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, 48 (7), 2418-2433

Prediction of Autism at 3 Years From Behavioural and Developmental Measures in High-Risk Infants: A Longitudinal Cross-Domain Classifier Analysis

Collaborators, Affiliations

Prediction of Autism at 3 Years From Behavioural and Developmental Measures in High-Risk Infants: A Longitudinal Cross-Domain Classifier Analysis

G Bussu et al. J Autism Dev Disord.

Abstract

We integrated multiple behavioural and developmental measures from multiple time-points using machine learning to improve early prediction of individual Autism Spectrum Disorder (ASD) outcome. We examined Mullen Scales of Early Learning, Vineland Adaptive Behavior Scales, and early ASD symptoms between 8 and 36 months in high-risk siblings (HR; n = 161) and low-risk controls (LR; n = 71). Longitudinally, LR and HR-Typical showed higher developmental level and functioning, and fewer ASD symptoms than HR-Atypical and HR-ASD. At 8 months, machine learning classified HR-ASD at chance level, and broader atypical development with 69.2% Area Under the Curve (AUC). At 14 months, ASD and broader atypical development were classified with approximately 71% AUC. Thus, prediction of ASD was only possible with moderate accuracy at 14 months.

Keywords: Autism; Data integration; Early prediction; High-risk; Individual prediction; Longitudinal study; Machine learning.

Conflict of interest statement

Conflict of interest

JKB has been a consultant to/ member of advisory board of/and/or speaker for Janssen Cilag BV, Eli Lilly, Lundbeck, Shire, Roche, Novartis, Medice and Servier. He is neither an employee nor a stock shareholder of any of these companies. The present work is unrelated to these relationships. The other authors declare not to have competing interests.

Ethical Approval

Ethical approval and informed consent were made available for the current study through the BASIS. Ethical approval for BASIS Phase 1 and Phase 2 was given by the London Central NREC (06/MRE02/73) on 28 August 2007, covering the collection of phenotypic data and saliva samples from the infants.

Figures

Fig. 1
Fig. 1
Developmental trajectories of estimated means for MSEL measures by clinical outcome groups. This figure shows the longitudinal trajectory of scores per outcome groups (LR, HR-Typical, HR-Atypical, HR-ASD) obtained through multilevel mixed modelling for each scale of the MSEL. The developmental trajectories are built on four time-points, one for each visit, which are approximately: 8; 14; 24; 36 months. 95% bootstrap confidence interval on group trajectories is shown as shaded area. Individual scores are also shown (points) with different colours by outcome group. The average normative score is shown by the red line. MSEL Mullen Scales of Early Learning, LR low-risk controls, HR high-risk siblings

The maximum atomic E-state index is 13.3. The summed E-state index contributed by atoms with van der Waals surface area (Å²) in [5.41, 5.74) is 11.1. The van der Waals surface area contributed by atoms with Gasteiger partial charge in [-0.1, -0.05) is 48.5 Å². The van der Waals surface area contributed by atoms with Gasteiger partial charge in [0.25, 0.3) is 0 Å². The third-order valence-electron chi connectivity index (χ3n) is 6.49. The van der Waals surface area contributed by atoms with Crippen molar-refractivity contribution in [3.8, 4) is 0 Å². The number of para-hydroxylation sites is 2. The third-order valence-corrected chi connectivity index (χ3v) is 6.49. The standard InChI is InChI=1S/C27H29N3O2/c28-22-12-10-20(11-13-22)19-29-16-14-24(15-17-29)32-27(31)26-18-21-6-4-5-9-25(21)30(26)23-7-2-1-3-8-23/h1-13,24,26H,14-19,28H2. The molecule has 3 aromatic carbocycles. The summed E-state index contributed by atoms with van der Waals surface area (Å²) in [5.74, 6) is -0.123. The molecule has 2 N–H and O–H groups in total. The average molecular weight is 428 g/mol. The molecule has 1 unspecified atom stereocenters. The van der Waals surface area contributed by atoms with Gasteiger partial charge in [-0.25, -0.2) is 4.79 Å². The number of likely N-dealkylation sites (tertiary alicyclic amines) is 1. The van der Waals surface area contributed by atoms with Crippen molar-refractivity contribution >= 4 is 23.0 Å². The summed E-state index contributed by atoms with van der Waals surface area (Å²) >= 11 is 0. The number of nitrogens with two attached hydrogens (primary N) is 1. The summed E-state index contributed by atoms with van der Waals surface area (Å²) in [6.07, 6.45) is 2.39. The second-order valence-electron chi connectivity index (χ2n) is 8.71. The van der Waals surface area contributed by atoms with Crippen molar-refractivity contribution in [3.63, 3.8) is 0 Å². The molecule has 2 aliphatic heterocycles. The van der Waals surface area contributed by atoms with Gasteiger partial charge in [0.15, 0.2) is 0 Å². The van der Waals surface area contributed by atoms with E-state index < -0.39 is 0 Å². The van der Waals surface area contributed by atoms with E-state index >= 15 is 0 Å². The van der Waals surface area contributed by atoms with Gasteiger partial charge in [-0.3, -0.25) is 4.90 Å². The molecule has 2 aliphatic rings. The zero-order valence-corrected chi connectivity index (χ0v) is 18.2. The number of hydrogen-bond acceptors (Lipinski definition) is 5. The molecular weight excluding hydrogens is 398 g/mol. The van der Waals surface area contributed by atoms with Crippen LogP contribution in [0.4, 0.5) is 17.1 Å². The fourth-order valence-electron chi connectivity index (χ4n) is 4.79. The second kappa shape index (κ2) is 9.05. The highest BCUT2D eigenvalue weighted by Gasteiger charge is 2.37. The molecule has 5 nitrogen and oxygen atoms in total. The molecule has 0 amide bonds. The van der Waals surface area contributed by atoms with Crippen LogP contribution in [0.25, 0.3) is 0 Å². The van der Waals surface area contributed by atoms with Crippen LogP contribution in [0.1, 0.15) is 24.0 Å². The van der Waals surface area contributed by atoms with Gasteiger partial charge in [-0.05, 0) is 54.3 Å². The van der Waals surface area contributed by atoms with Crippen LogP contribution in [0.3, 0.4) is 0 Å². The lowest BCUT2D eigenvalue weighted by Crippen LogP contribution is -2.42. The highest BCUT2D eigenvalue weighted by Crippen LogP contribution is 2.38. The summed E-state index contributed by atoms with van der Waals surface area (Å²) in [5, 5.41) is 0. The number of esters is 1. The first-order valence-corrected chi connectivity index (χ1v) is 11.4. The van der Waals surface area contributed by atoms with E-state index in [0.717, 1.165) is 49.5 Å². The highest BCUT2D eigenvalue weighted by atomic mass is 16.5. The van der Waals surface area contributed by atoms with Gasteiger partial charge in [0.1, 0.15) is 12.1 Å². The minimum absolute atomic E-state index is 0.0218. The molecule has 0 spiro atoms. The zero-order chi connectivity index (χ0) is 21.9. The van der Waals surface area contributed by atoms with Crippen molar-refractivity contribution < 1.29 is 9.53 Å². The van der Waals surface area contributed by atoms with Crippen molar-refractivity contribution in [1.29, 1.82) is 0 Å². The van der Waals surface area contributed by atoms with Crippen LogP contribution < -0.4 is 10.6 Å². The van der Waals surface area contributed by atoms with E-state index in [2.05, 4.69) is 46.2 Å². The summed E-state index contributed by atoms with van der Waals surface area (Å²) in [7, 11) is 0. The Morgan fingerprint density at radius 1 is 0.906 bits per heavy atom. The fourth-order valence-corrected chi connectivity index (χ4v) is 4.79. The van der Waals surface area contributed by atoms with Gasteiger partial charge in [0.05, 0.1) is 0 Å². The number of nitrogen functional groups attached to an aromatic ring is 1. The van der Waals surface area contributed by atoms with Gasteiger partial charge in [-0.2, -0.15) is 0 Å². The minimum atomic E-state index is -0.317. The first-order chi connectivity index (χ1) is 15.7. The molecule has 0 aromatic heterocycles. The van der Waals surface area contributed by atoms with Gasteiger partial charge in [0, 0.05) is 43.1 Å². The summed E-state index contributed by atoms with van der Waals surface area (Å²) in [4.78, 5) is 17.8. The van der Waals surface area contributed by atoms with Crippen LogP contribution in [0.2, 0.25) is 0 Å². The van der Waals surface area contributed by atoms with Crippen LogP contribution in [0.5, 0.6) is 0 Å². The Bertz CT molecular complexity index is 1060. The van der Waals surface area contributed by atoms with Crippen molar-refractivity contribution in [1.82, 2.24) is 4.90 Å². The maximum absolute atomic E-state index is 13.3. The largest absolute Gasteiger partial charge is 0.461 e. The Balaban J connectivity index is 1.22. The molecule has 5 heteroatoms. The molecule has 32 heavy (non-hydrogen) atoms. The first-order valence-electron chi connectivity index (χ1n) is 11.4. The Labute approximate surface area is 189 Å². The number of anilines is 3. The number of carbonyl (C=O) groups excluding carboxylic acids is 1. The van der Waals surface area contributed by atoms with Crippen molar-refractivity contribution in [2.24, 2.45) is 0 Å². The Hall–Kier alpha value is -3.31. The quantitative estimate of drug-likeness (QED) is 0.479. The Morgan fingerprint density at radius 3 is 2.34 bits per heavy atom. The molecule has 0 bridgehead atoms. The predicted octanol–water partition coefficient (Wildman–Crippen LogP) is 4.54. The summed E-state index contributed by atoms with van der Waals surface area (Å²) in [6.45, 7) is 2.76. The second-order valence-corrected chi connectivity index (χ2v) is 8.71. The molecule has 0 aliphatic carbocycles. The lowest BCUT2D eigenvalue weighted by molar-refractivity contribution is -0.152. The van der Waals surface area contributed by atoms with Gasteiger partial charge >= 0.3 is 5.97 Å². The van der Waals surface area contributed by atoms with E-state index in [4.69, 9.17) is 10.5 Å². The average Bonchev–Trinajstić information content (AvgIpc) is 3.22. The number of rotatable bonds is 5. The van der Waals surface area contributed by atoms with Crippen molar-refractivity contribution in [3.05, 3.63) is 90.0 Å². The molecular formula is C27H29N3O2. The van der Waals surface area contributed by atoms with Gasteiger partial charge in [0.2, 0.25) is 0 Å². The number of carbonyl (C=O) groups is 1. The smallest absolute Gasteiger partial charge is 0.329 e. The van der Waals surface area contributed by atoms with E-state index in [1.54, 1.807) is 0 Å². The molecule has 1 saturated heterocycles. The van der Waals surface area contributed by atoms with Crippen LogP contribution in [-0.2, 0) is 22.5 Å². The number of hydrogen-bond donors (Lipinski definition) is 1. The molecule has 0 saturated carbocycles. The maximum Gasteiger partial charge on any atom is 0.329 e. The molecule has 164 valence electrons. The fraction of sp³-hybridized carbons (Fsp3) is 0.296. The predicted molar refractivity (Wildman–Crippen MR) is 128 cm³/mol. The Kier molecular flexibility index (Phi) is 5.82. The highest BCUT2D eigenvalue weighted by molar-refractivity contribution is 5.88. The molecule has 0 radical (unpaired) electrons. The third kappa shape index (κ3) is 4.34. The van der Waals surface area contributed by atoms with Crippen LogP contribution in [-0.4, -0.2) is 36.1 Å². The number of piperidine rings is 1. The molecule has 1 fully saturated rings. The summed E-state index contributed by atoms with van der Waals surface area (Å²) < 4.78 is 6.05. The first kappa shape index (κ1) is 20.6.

Fig. 2
Fig. 2
Developmental trajectories of estimated means for VABS measures by clinical outcome groups. This figure shows the longitudinal trajectory of scores per outcome groups (LR, HR-Typical, HR-Atypical, HR-ASD) obtained through multilevel mixed modelling for each scale of the VABS. The developmental trajectories are built on four time-points, one for each visit, which are approximately: 8; 14; 24; 36 months. 95% bootstrap confidence interval on group trajectories is shown as shaded area. Individual scores are also shown (points) with different colours by outcome group. The average normative score is shown by the red line. VABS Vineland Adaptive Behavior Scales, LR low-risk controls, HR high-risk siblings
Fig. 3
Fig. 3
Prediction of ASD clinical outcome at 36m: AUC. In this figure the area under the curve (AUC) is reported for different classifiers based on behavioural measures (MSEL, VABS and AOSI) and their combination at different time-points (8 months, 8 months + change factor, 14 months). The classification made is between high-risk infants who are going to develop ASD at 36 m, and high-risk infants with typical and atypical (but not ASD) outcome at 36 m. The change factor is computed as the difference between measures at 14 and 8 months over the age difference between the two visits. The 95% confidence interval is also reported for each classifier. AUC area under the curve, MSEL Mullen Scales of Early Learning (5 scores), VABS Vineland Adaptive Behavior Scales (4 scores); AOSI Autism Observation Scale for Infants, in this study we considered the total score
Fig. 4
Fig. 4
Prediction of atypical clinical outcome (including ASD) at 36 m: AUC. In this figure the AUC is reported for different classifiers based on behavioural measures (MSEL, VABS and AOSI) and their combination at different time-points (8 months, 8 months + change factor, 14 months). The classification made is between high-risk infants with atypical development (including an ASD diagnosis at 36 m), and high-risk infants with typical outcome at 36 m. The change factor is computed as the difference between measures at 14 and 8 months over the age difference between the two visits. The 95% confidence interval is also reported for each classifier. AUC area under the curve, MSEL Mullen Scales of Early Learning (5 scores), VABS Vineland Adaptive Behavior Scales (4 scores); AOSI Autism Observation Scale for Infants, in this study we considered the total score

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